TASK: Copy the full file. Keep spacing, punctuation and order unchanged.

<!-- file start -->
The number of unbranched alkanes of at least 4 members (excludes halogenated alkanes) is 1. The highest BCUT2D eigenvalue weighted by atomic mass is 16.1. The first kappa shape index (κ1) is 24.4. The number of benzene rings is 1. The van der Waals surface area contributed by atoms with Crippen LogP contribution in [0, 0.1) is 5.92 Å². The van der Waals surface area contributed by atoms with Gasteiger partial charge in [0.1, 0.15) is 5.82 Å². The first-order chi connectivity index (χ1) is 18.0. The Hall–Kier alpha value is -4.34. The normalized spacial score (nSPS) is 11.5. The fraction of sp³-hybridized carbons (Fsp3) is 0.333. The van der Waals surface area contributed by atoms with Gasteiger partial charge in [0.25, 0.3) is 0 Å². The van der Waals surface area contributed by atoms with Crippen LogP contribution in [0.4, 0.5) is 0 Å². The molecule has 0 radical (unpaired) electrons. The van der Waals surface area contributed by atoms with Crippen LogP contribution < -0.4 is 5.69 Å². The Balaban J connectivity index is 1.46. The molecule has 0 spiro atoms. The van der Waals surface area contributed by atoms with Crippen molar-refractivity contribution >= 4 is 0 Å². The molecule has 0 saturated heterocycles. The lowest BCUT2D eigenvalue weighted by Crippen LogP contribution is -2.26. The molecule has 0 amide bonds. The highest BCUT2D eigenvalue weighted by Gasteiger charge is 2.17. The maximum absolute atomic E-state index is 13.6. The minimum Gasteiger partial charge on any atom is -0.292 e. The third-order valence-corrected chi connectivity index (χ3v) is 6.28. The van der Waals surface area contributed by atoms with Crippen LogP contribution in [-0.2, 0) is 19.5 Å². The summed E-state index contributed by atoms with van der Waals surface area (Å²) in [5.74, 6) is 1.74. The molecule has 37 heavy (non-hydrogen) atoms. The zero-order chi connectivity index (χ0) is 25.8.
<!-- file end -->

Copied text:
The number of unbranched alkanes of at least 4 members (excludes halogenated alkanes) is 1. The highest BCUT2D eigenvalue weighted by atomic mass is 16.1. The first kappa shape index (κ1) is 24.4. The number of benzene rings is 1. The van der Waals surface area contributed by atoms with Crippen LogP contribution in [0, 0.1) is 5.92 Å². The van der Waals surface area contributed by atoms with Gasteiger partial charge in [0.1, 0.15) is 5.82 Å². The first-order chi connectivity index (χ1) is 18.0. The Hall–Kier alpha value is -4.34. The normalized spacial score (nSPS) is 11.5. The fraction of sp³-hybridized carbons (Fsp3) is 0.333. The van der Waals surface area contributed by atoms with Gasteiger partial charge in [0.25, 0.3) is 0 Å². The van der Waals surface area contributed by atoms with Crippen LogP contribution in [0.4, 0.5) is 0 Å². The molecule has 0 radical (unpaired) electrons. The van der Waals surface area contributed by atoms with Crippen LogP contribution < -0.4 is 5.69 Å². The Balaban J connectivity index is 1.46. The molecule has 0 spiro atoms. The van der Waals surface area contributed by atoms with Crippen molar-refractivity contribution >= 4 is 0 Å². The molecule has 0 saturated heterocycles. The lowest BCUT2D eigenvalue weighted by Crippen LogP contribution is -2.26. The molecule has 0 amide bonds. The highest BCUT2D eigenvalue weighted by Gasteiger charge is 2.17. The maximum absolute atomic E-state index is 13.6. The minimum Gasteiger partial charge on any atom is -0.292 e. The third-order valence-corrected chi connectivity index (χ3v) is 6.28. The van der Waals surface area contributed by atoms with Crippen LogP contribution in [-0.2, 0) is 19.5 Å². The summed E-state index contributed by atoms with van der Waals surface area (Å²) in [5.74, 6) is 1.74. The molecule has 37 heavy (non-hydrogen) atoms. The zero-order chi connectivity index (χ0) is 25.8.